I've got a sentence where the independent clause is in the front, a contrasting phrase follows, and then a simile is made to modify or elaborate the contrasting phrase. I am wondering where commas ...
0
votes
1answer
84 views

notion of complement

Liam is very ill. (English Syntax and Argumentation, Bas Aarts) Traditional Grammar says ‘very ill’ as a subject complement. And the book says ‘very ill’ as a complement for verb be. Do I have ...
1
vote
3answers
165 views

Reporting an event right after it takes place

When reporting an action that's just taken place, would it be okay to use simple present and present perfect? She wishes to buy some clothes, so I've placed an order for her. I feel like I ...
1
vote
3answers
233 views

Choosing verb tenses

Can somebody please help me understand the whole timeline thing when it comes to choosing verb tenses? Today, I asked a friend if he wanted anything because I was going to Starbucks for lunch. He ...
2
votes
1answer
1k views

Should I say “have only been . . . twice” or “have been . . . twice only”?

Will these next two sentences confuse you? 1.I have only been to London once before. 2.I have been to London twice only. Now for a more complicated example, I want to express that I have ...
1
vote
0answers
97 views

False spellings as brands [closed]

When companies create a brand name, they often use a misspelled word or faux word. The classic example is swapping a 'K' in for a hard 'C', like in 'Konqueror', the browser. Another example would ...
1
vote
5answers
667 views

Is there a familiar phrase for spending too much time on something?

We all know that "a stitch in time saves nine" and "an ounce of prevention is worth a pound of cure", but sometimes the opposite is true. A stitch before its time is a waste of time and thread. If ...
0
votes
1answer
129 views

Tricky Dick, only in reference to Nixon?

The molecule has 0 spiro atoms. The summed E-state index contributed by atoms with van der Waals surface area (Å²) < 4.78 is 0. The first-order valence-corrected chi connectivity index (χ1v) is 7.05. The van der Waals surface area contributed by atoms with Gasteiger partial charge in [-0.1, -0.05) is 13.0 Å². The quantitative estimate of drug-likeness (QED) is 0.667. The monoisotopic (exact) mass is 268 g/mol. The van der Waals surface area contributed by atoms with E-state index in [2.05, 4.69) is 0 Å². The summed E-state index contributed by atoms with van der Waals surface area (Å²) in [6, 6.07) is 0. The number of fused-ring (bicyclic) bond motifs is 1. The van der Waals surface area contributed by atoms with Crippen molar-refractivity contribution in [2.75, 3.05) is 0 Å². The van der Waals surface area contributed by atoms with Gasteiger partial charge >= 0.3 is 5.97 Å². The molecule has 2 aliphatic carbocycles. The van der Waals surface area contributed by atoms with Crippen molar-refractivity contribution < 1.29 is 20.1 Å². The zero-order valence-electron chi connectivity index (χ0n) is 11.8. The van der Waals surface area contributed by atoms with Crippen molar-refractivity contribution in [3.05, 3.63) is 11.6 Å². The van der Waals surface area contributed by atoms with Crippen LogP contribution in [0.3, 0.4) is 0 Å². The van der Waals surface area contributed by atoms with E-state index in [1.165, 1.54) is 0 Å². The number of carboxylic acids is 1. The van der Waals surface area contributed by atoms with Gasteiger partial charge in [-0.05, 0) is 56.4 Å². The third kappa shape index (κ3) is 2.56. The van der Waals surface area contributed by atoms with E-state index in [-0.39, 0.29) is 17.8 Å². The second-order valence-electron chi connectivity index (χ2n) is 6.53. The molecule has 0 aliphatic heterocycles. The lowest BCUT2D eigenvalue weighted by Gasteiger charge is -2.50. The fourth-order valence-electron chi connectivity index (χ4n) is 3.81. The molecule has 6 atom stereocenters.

In the movie Watchmen Nixon is referred to as Tricky Dick. I'd like to know a bit more about the origin of the term and if it can be used in context other than just when talking of Nixon?
-1
votes
1answer
451 views

“have to” or “must” [duplicate]

I am trying to teach the difference between the use have to or must. But my students do not understand anything. Could you help me?
6
votes
2answers
2k views

Is it derogatory or offensive to call a detective a dick?

The word dick is generally considered offensive and is marked so in dictionaries. But there is also a meaning of detective that it carries. I usually find no derog indication for this meaning. Is it ...
-1
votes
2answers
7k views

Is there any difference between Loan and Credit

We are drafting a formal document. I saw somebody replaced all occurrences of the word credit to loan. There is no specific meaning assigned neither of these words within the document. Is there any ...
3
votes
2answers
1k views

One word for self-clicked photographs

Recently I came across this word which means "one's self-clicked photograph". I, however, do not remember where I read it or what that word was. The article in which I saw the word was regarding ...
4
votes
2answers
392 views

Have American English speakers always used the term “last name” instead of surname?

I am aware that speakers of British English generally use the term "surname" and AmE speakers use "last name." What I want to know is how long it has been this way, i.e. if AmE speakers ever used the ...
3
votes
1answer
161 views

How to use possessives apostrophes when the word ends with a symbol?

For example, if I want to say an account of Google+, is it the same as say a Google+'s account? In other words, are possessives formed in the same way as always, no matter whether the word ends in ...
1
vote
6answers
42k views

Is x plotted against y or is y plotted against x?

Given a diagram where the x axis is the horizontal one and the y axis is the vertical one. Which of these alternatives are the right and or best way of writing it: plotting x against y plotting y ...
2
votes
2answers
7k views

What is the past participle of the verb open?

I'm French and I'd like to be precise on the conjugation of the verb "open". On this picture, I'd write "opened" instead of "open". Could you tell me more about why they have written "open"?
3
votes
1answer
151 views

Is there an adjective for people who prefer seeing diagrams rather than reading words?

I have a friend who prefer seeing diagrams rather than reading words. Is there an adjective to represent his character?